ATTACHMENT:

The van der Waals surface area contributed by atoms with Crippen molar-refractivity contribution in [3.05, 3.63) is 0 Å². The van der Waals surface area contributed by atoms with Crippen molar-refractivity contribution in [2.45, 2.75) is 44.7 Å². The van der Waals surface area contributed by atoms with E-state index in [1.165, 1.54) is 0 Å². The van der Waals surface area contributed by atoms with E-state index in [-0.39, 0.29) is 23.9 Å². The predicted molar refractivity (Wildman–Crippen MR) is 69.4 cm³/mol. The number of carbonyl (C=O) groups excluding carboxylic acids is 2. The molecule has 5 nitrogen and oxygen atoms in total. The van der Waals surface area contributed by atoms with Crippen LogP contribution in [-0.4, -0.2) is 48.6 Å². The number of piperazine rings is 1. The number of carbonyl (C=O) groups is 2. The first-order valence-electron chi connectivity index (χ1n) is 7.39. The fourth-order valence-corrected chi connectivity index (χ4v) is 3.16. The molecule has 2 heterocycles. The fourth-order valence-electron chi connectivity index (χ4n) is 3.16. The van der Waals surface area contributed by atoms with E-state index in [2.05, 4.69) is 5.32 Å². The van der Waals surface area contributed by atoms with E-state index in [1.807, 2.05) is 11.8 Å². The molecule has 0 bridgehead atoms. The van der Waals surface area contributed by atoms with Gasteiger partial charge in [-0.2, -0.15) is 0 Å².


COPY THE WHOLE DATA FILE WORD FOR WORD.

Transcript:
The van der Waals surface area contributed by atoms with Crippen molar-refractivity contribution in [3.05, 3.63) is 0 Å². The van der Waals surface area contributed by atoms with Crippen molar-refractivity contribution in [2.45, 2.75) is 44.7 Å². The van der Waals surface area contributed by atoms with E-state index in [1.165, 1.54) is 0 Å². The van der Waals surface area contributed by atoms with E-state index in [-0.39, 0.29) is 23.9 Å². The predicted molar refractivity (Wildman–Crippen MR) is 69.4 cm³/mol. The number of carbonyl (C=O) groups excluding carboxylic acids is 2. The molecule has 5 nitrogen and oxygen atoms in total. The van der Waals surface area contributed by atoms with Crippen LogP contribution in [-0.4, -0.2) is 48.6 Å². The number of piperazine rings is 1. The number of carbonyl (C=O) groups is 2. The first-order valence-electron chi connectivity index (χ1n) is 7.39. The fourth-order valence-corrected chi connectivity index (χ4v) is 3.16. The molecule has 2 heterocycles. The fourth-order valence-electron chi connectivity index (χ4n) is 3.16. The van der Waals surface area contributed by atoms with E-state index in [2.05, 4.69) is 5.32 Å². The van der Waals surface area contributed by atoms with E-state index in [1.807, 2.05) is 11.8 Å². The molecule has 0 bridgehead atoms. The van der Waals surface area contributed by atoms with Gasteiger partial charge in [-0.2, -0.15) is 0 Å².